FAQ – Pediatric Dentistry

Pediatric Dentistry FAQ’s – Frequently Asked Questions

Many parents have questions about their child’s dental care and oral health. PDG dentists and the team are here to be a resource for you and help you take care of your child’s health and smile. We have provided some answers to frequently asked questions on this page.

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While many of our patients are referred to us by their family dentist, it is not a requirement. We can schedule an appointment for your child without any previous referral.

Along with the Canadian and American Academies of Pediatric Dentistry, we recommend you to schedule your child’s first dental visit by his/her first birthday or 6 months after the first tooth has erupted.

You can  call one of the PDG offices in Vancouver, Richmond, Delta/Surrey, or Coquitlam and our staff will request some basic information from you and set up an appointment that is convenient to you!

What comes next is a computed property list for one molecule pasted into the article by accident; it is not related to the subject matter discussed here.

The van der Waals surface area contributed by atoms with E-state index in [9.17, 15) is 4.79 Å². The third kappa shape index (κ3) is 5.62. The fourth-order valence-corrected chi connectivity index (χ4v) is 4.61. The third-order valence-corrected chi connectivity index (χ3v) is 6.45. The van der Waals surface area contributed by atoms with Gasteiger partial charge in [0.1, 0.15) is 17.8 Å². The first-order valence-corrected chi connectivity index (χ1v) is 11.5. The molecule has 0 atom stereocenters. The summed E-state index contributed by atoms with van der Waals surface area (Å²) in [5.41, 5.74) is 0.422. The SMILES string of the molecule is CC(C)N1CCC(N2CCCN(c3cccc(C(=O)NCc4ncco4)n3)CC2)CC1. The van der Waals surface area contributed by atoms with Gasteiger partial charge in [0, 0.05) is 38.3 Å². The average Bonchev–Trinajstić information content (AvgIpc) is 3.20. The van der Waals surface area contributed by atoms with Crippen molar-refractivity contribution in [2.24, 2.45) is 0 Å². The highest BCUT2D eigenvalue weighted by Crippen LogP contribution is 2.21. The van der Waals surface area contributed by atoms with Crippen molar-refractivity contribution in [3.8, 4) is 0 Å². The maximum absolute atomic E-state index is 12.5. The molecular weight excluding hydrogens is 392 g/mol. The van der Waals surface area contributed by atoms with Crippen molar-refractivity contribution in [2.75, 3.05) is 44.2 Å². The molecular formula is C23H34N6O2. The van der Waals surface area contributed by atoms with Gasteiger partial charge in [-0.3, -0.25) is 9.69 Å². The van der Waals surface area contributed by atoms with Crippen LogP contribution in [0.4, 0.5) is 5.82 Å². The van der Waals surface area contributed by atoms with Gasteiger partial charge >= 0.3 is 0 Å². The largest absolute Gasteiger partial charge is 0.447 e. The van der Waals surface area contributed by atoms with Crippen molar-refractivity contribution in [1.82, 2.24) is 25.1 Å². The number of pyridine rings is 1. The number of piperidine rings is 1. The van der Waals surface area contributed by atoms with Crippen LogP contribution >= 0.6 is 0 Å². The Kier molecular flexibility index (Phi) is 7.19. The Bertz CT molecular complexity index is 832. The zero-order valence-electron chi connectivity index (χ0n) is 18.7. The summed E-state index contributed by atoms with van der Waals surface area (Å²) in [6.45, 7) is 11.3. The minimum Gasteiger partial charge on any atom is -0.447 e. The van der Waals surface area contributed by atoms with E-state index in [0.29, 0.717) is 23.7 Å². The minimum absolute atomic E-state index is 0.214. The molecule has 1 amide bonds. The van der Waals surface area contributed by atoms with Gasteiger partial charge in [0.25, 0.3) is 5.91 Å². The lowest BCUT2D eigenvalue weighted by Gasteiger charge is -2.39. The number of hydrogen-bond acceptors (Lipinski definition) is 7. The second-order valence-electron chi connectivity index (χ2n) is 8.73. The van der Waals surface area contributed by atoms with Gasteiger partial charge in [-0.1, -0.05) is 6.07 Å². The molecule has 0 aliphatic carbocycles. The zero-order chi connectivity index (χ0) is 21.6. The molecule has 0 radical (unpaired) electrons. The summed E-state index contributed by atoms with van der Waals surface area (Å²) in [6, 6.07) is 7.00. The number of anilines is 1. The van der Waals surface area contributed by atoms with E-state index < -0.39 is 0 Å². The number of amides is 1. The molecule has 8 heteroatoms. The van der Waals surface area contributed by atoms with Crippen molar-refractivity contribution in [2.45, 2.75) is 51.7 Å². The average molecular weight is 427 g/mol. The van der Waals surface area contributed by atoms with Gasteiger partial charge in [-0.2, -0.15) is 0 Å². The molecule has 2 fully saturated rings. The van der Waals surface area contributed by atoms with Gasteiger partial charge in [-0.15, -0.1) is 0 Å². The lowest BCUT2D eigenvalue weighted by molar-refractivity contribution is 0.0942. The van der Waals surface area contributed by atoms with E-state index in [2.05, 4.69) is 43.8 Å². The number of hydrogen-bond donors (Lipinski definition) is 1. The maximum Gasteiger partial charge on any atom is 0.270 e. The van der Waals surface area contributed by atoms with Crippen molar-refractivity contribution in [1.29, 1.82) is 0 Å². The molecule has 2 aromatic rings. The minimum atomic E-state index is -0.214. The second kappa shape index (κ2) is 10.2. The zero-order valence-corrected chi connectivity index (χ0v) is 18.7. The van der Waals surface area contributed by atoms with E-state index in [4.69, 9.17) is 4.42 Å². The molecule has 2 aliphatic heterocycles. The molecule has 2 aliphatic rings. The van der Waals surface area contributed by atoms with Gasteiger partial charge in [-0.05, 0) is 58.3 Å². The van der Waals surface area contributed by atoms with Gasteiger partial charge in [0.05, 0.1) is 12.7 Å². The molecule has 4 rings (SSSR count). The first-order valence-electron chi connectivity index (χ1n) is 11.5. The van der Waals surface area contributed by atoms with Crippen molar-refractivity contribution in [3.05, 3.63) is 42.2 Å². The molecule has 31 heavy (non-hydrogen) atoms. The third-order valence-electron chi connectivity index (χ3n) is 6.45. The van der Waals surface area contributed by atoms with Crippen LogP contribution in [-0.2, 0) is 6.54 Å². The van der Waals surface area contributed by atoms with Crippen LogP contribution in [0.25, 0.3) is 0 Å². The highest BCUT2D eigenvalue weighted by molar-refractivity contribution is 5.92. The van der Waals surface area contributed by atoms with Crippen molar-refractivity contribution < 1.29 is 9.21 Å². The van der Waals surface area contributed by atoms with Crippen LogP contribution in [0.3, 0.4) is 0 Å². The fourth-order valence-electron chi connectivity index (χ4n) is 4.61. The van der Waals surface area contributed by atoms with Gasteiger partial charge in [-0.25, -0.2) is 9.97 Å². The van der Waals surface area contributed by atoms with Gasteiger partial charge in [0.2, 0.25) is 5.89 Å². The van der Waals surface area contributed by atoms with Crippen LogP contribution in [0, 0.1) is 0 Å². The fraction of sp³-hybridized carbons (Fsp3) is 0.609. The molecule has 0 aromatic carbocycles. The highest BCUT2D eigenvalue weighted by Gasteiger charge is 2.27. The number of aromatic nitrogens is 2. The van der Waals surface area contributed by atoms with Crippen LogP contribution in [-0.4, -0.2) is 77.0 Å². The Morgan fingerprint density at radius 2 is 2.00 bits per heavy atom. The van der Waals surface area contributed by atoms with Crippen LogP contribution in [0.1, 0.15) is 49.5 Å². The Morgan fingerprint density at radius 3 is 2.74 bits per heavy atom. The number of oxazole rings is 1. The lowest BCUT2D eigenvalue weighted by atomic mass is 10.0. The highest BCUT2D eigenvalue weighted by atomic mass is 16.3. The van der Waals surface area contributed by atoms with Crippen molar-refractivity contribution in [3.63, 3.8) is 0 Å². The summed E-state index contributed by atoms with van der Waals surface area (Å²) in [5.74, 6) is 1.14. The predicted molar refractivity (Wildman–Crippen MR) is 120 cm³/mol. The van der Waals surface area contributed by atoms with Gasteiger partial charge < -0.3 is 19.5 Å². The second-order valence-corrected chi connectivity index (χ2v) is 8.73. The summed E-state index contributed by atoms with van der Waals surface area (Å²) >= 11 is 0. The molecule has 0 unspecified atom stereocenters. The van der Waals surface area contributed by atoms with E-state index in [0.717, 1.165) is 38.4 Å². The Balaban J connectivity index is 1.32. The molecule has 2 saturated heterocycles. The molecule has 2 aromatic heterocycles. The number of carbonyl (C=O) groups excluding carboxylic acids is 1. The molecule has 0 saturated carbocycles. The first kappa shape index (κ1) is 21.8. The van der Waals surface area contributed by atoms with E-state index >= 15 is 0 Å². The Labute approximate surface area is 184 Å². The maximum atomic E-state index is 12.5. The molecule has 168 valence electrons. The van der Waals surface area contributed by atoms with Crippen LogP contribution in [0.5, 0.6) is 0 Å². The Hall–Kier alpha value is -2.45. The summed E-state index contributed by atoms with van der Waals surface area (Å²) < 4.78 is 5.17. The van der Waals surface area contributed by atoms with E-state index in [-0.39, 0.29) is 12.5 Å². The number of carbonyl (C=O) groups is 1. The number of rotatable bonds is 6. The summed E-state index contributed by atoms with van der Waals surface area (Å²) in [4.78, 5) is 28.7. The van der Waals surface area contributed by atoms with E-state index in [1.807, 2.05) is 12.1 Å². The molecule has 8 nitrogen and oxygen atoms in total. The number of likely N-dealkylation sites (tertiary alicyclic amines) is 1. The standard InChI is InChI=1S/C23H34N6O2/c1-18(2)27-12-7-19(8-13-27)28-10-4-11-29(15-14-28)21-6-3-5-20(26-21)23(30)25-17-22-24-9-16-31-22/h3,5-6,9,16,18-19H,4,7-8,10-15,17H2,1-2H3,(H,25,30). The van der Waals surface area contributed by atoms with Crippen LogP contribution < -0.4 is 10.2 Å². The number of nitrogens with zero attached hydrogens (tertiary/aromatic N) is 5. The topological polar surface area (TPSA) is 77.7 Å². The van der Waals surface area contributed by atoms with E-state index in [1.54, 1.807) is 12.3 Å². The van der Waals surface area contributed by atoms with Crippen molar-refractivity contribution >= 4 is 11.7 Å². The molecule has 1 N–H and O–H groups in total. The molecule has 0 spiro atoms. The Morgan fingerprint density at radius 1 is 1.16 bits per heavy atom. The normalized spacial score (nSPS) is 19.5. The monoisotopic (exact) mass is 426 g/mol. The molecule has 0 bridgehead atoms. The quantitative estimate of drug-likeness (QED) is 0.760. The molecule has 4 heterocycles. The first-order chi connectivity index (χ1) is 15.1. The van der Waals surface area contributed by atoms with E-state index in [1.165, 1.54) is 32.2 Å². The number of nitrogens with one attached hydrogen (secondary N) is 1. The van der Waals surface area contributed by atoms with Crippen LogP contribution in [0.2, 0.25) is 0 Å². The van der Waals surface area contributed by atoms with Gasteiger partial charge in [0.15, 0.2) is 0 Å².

Regular dental check-ups are most often scheduled every 6 or 9 months.

It depends on a few factors such as the patient’s age and case. On occasion, you may be able to drop off your child after checking with our PDG team. 

Yes! It will prevent the cavity from getting worse, spreading to neighbouring teeth, or creating an infection. If dental cavities are not treated promptly, your child might suffer a great deal of pain or develop a mouth or facial infection. 

Getting a filling to preserve a child’s baby tooth will keep the necessary space for when adult teeth begin to emerge, facilitating a best-case scenario for adult teeth to align correctly after appearing. Maintaining baby teeth will also help with natural chewing and clear speech. 

Many children either use their thumb or pacifier for self-soothing. We recommend introducing your baby to pacifiers instead of allowing them to explore thumb-sucking for comfort. The habit of thumb and soother sucking, if prolonged, can cause changes to the teeth and jaw, resulting in crooked teeth and jaw development issues.

If your child is experiencing consistent tooth pain, this could be a warning for nerve damage or infection. It is best to contact us for an examination to determine the cause of pain. Administering children’s Ibuprofen can help manage the pain until your child is assessed. Learn more here.

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